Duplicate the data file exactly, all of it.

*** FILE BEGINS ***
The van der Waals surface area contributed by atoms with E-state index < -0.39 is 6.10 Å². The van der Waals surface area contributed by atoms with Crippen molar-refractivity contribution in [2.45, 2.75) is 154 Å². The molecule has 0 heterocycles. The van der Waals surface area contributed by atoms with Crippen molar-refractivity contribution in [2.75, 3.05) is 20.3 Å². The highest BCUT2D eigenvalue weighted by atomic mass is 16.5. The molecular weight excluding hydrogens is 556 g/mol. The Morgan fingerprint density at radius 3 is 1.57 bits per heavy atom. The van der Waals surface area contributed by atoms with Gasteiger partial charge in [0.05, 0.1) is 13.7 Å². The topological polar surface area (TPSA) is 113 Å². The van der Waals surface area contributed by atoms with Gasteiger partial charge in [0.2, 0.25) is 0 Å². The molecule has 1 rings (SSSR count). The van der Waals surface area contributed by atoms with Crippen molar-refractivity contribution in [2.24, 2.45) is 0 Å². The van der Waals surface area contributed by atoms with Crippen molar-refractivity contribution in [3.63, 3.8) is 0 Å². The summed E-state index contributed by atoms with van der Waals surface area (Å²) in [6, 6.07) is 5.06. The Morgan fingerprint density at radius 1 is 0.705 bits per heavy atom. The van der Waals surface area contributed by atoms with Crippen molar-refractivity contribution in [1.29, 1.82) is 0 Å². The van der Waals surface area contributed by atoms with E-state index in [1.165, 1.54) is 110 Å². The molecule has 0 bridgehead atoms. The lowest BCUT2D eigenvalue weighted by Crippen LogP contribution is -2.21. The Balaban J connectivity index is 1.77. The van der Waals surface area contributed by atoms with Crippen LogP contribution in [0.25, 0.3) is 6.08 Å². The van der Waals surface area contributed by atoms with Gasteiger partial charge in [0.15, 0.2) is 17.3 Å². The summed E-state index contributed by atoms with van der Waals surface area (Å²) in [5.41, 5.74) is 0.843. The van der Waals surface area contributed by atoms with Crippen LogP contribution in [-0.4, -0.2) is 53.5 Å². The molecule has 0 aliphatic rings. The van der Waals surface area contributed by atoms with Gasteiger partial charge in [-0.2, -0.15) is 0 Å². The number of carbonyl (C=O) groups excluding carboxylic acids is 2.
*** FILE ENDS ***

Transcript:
The van der Waals surface area contributed by atoms with E-state index < -0.39 is 6.10 Å². The van der Waals surface area contributed by atoms with Crippen molar-refractivity contribution in [2.45, 2.75) is 154 Å². The molecule has 0 heterocycles. The van der Waals surface area contributed by atoms with Crippen molar-refractivity contribution in [2.75, 3.05) is 20.3 Å². The highest BCUT2D eigenvalue weighted by atomic mass is 16.5. The molecular weight excluding hydrogens is 556 g/mol. The Morgan fingerprint density at radius 3 is 1.57 bits per heavy atom. The van der Waals surface area contributed by atoms with Gasteiger partial charge in [0.05, 0.1) is 13.7 Å². The topological polar surface area (TPSA) is 113 Å². The van der Waals surface area contributed by atoms with Gasteiger partial charge in [0.2, 0.25) is 0 Å². The molecule has 1 rings (SSSR count). The van der Waals surface area contributed by atoms with Crippen molar-refractivity contribution in [2.24, 2.45) is 0 Å². The van der Waals surface area contributed by atoms with Crippen molar-refractivity contribution in [3.63, 3.8) is 0 Å². The summed E-state index contributed by atoms with van der Waals surface area (Å²) in [6, 6.07) is 5.06. The Morgan fingerprint density at radius 1 is 0.705 bits per heavy atom. The van der Waals surface area contributed by atoms with Crippen molar-refractivity contribution in [1.29, 1.82) is 0 Å². The van der Waals surface area contributed by atoms with E-state index in [1.165, 1.54) is 110 Å². The molecule has 0 bridgehead atoms. The lowest BCUT2D eigenvalue weighted by Crippen LogP contribution is -2.21. The Balaban J connectivity index is 1.77. The van der Waals surface area contributed by atoms with Crippen LogP contribution in [0.25, 0.3) is 6.08 Å². The van der Waals surface area contributed by atoms with Gasteiger partial charge in [0.15, 0.2) is 17.3 Å². The summed E-state index contributed by atoms with van der Waals surface area (Å²) in [5.41, 5.74) is 0.843. The van der Waals surface area contributed by atoms with Crippen LogP contribution in [-0.4, -0.2) is 53.5 Å². The molecule has 0 aliphatic rings. The van der Waals surface area contributed by atoms with Gasteiger partial charge in [-0.2, -0.15) is 0 Å². The number of carbonyl (C=O) groups excluding carboxylic acids is 2.